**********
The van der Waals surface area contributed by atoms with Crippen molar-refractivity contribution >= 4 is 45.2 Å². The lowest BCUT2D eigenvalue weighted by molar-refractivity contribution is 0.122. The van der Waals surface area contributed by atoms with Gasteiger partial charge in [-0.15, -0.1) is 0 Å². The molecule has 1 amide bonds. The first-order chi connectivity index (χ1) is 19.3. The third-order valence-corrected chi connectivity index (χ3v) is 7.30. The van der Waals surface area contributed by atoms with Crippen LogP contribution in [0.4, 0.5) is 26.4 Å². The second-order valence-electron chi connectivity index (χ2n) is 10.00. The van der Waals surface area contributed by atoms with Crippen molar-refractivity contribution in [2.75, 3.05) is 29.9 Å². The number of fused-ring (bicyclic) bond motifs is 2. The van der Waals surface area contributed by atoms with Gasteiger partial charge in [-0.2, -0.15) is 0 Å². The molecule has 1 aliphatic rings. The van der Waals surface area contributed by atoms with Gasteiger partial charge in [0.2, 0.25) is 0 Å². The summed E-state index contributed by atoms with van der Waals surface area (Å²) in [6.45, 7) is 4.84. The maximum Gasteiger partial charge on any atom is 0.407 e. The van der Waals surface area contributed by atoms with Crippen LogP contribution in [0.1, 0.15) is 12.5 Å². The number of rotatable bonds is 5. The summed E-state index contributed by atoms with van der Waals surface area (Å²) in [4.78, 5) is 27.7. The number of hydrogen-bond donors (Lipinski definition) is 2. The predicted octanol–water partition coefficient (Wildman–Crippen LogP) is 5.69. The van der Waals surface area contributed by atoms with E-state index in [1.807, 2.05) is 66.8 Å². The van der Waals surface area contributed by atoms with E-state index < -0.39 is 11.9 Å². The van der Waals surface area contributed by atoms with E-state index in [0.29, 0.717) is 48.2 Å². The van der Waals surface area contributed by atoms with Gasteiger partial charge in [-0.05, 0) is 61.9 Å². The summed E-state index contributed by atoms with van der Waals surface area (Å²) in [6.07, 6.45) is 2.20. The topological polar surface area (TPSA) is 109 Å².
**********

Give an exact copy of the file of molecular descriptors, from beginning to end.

The van der Waals surface area contributed by atoms with Crippen molar-refractivity contribution >= 4 is 45.2 Å². The lowest BCUT2D eigenvalue weighted by molar-refractivity contribution is 0.122. The van der Waals surface area contributed by atoms with Gasteiger partial charge in [-0.15, -0.1) is 0 Å². The molecule has 1 amide bonds. The first-order chi connectivity index (χ1) is 19.3. The third-order valence-corrected chi connectivity index (χ3v) is 7.30. The van der Waals surface area contributed by atoms with Crippen LogP contribution in [0.4, 0.5) is 26.4 Å². The second-order valence-electron chi connectivity index (χ2n) is 10.00. The van der Waals surface area contributed by atoms with Crippen molar-refractivity contribution in [2.75, 3.05) is 29.9 Å². The number of fused-ring (bicyclic) bond motifs is 2. The van der Waals surface area contributed by atoms with Gasteiger partial charge in [-0.2, -0.15) is 0 Å². The molecule has 1 aliphatic rings. The van der Waals surface area contributed by atoms with Gasteiger partial charge in [0.2, 0.25) is 0 Å². The summed E-state index contributed by atoms with van der Waals surface area (Å²) in [6.45, 7) is 4.84. The maximum Gasteiger partial charge on any atom is 0.407 e. The van der Waals surface area contributed by atoms with Crippen LogP contribution in [0.1, 0.15) is 12.5 Å². The number of rotatable bonds is 5. The summed E-state index contributed by atoms with van der Waals surface area (Å²) in [4.78, 5) is 27.7. The number of hydrogen-bond donors (Lipinski definition) is 2. The predicted octanol–water partition coefficient (Wildman–Crippen LogP) is 5.69. The van der Waals surface area contributed by atoms with E-state index in [1.807, 2.05) is 66.8 Å². The van der Waals surface area contributed by atoms with E-state index < -0.39 is 11.9 Å². The van der Waals surface area contributed by atoms with E-state index in [0.29, 0.717) is 48.2 Å². The van der Waals surface area contributed by atoms with Gasteiger partial charge in [-0.05, 0) is 61.9 Å². The summed E-state index contributed by atoms with van der Waals surface area (Å²) in [6.07, 6.45) is 2.20. The topological polar surface area (TPSA) is 109 Å².